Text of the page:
“Searching for Mary Foster” by Patricia Lee Masters

Posted October 6, 2018 by Rachelle Chang
Categories: Book Reviews

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Buddhist scholar and teacher Patricia Lee Masters traveled half-way around the world, from Honolulu and Ceylon to India and Chicago, to find Mary Foster, granddaughter of a Native Hawaiian chief and British shipbuilder.

In “Searching for Mary Foster: Nineteenth-Century Native Hawaiian Buddhist, Philanthropist, and Social Activist” (2017), Masters narrates her journey of discovery about the lives of Mary Foster of Honolulu and Anagarika Dharmapala of Sri Lanka.

This slim volume is as much a reflection on spirituality and shared values that connect different people and cultures, as it is a biography about a single individual.

We learn a brief history of Buddhism in India; the impact of Anagarika Dharmapala on restoring the birthplace of Buddha, Bodh Gaya, to Buddhists; and Mary Foster’s influence on Buddhism in Sri Lanka and Hawaii.

Just one chapter is dedicated to Mary Elizabeth Mikahala Robinson Foster (1844-1930), who was the older sister of Victoria Ward, and a childhood friend to both Lydia Paki, who became Queen Lili‘uokalani, and Bernice Pauahi Bishop. We learn that Mary Foster was a strong-willed woman with a “horrible temper,” a fierce intellectual curiosity and a need to know more about spiritual ideas other than Christianity. She wrote, “My hunger for understanding remains unquenched, and I long for some way to better understand the world, God, and myself.”

She had both the passion and wealth to champion the causes she believed in: Buddhism and the Native Hawaiian people. Her dual passions may seem contradictory, one looking inward for meaning and one focused outward on society, but both reflect her generosity of spirit and dedication to helping others.

Mary Foster supported Anagarika Dharmapala’s quest to restore Bodh Gaya (the site of Buddha’s awakening). She also generously supported the Maha Bodhi Society, Foster Seminary for Seinhalese monks and nuns, and Foster Home (an orphanage in Colombo). In fact, a cutting from the Bodhi Tree in Sri Lanka was planted at Foster Estate in Honolulu, Hawaii. She was also critical in supporting Buddhism in Hawaii, donating land and funds to build Honpa Hongwanji Mission of Hawaii in Honolulu.

In Hawaii Mary Foster is perhaps best remembered for her legacy of Foster Botanical Garden. She also founded scholarships for Native Hawaiians to attend Kamehameha Schools and bought hospital beds for the needy at Kapiolani Hospital and Kapiolani Home (later Kapiolani Hospital for Women and Children). She was a determined activist, creating petitions protesting the annexation of Hawaii in 1893 and fighting to protect native trees and water rights in Kahana Valley on Oahu.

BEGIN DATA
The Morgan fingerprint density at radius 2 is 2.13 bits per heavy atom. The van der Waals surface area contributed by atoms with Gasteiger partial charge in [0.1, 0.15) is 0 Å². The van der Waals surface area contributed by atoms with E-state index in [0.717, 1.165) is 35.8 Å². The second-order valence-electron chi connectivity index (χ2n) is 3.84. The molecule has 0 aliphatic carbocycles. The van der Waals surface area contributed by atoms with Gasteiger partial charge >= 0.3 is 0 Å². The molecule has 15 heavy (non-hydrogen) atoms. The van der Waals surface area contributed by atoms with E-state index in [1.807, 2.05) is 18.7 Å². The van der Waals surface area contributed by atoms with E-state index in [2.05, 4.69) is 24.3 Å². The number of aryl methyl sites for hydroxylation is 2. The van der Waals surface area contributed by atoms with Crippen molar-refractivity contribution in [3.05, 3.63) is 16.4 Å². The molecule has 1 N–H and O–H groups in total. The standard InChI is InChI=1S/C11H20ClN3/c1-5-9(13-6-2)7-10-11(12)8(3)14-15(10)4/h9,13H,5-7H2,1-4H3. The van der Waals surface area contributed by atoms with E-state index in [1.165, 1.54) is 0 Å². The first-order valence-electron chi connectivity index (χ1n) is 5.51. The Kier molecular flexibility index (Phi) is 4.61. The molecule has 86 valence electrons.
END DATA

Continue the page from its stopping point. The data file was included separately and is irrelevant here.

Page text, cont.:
With her tremendous impact in Hawaii and Sri Lanka, it is inexplicable that Mary Foster’s life and work have largely been forgotten. It was frustrating to realize that, as Masters admits, “We will never know the real reasons for the family’s dismissal and silencing of the story of her life.”

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Seniors and the next 20 years

Posted October 2, 2018 by Rachelle Chang
Categories: Community, Family, Government

Tags: , ,

Last week, I had the opportunity to participate in a telephone survey about the needs of seniors, conducted by Honolulu’s Elderly Affairs Division.

My responses were spontaneous, and after thinking about it a little more, I wouldn’t respond any differently. But I did think of more things I wish I could have said, so I decided to share my thoughts with you.

Here are the top three challenges that I think seniors face today:

Affordable housing. Oahu is addressing the lack of affordable housing, but we need even more affordable housing units that are built with seniors in mind – such as wider elevators, hallways, and doorways; walk-in showers; and clear signage in buildings.

I also think we need to change our expectations for senior living. One idea is to create ohana apartments, modeled on university dormitories. Two or three seniors or senior couples could live together in multi-bedroom units with a shared kitchen and living room. This could strengthen friendships, reduce feelings of loneliness and isolation, and foster relationships where seniors give and receive care.

Affordable healthcare. In the two years I’ve worked in healthcare administration, I’ve seen big increases in co-payments, co-insurance, and deductibles. Some clients have a co-pay of $40 or $45 per office visit (my own copayment is $50). We need more resources in place to help make healthcare affordable. I am strongly opposed to making our tax code more complicated; but, working with the tax system we have today, we could create a tax credit for healthcare providers who waive copayments for low-income seniors.

At some point, we simply need more reasonable limits on annual healthcare premium and copayment increases. The limits could be tied to the rate of inflation or Medicare benefits. In 2018, Affordable Care Act (ACA) rates increased by 19.8% for HMSA members and 24.1% for Kaiser Permanente Hawaii members, according to the Honolulu Star-Advertiser. In comparison, consumer prices rose 2.7% over the twelve months from August 2017 to August 2018, according to the US Bureau of Labor Statistics.

Mobility and transportation issues. Hawaii has a variety of services to help seniors with mobility and transportation issues, from TheHandi-Van and Uber rides, to Meals on Wheels and Project DANA, which provide services to the homebound.

I think we can do more a little more. We can encourage more healthcare providers to offer home visits for seniors. We can create a “technology in the home” program to help seniors set up computers, tablets, or phones for web conferencing.

And in the next 20 years? I think the biggest challenge will be keeping physically and mentally active. We need to keep fit, work longer, and volunteer more. There are so many ways to be active in the community, and we need better ways to share those opportunities with people of all ages.

For example, I recently learned about Senior Corps RSVP, a network for seniors who want to volunteer in the community. At the Hawaii Seniors’ Fair, I learned about a foster grandparents program to mentor children with special needs in schools. Volunteerism and maintaining strong connections to the community can help keep us healthy – physically, mentally, emotionally, and spiritually.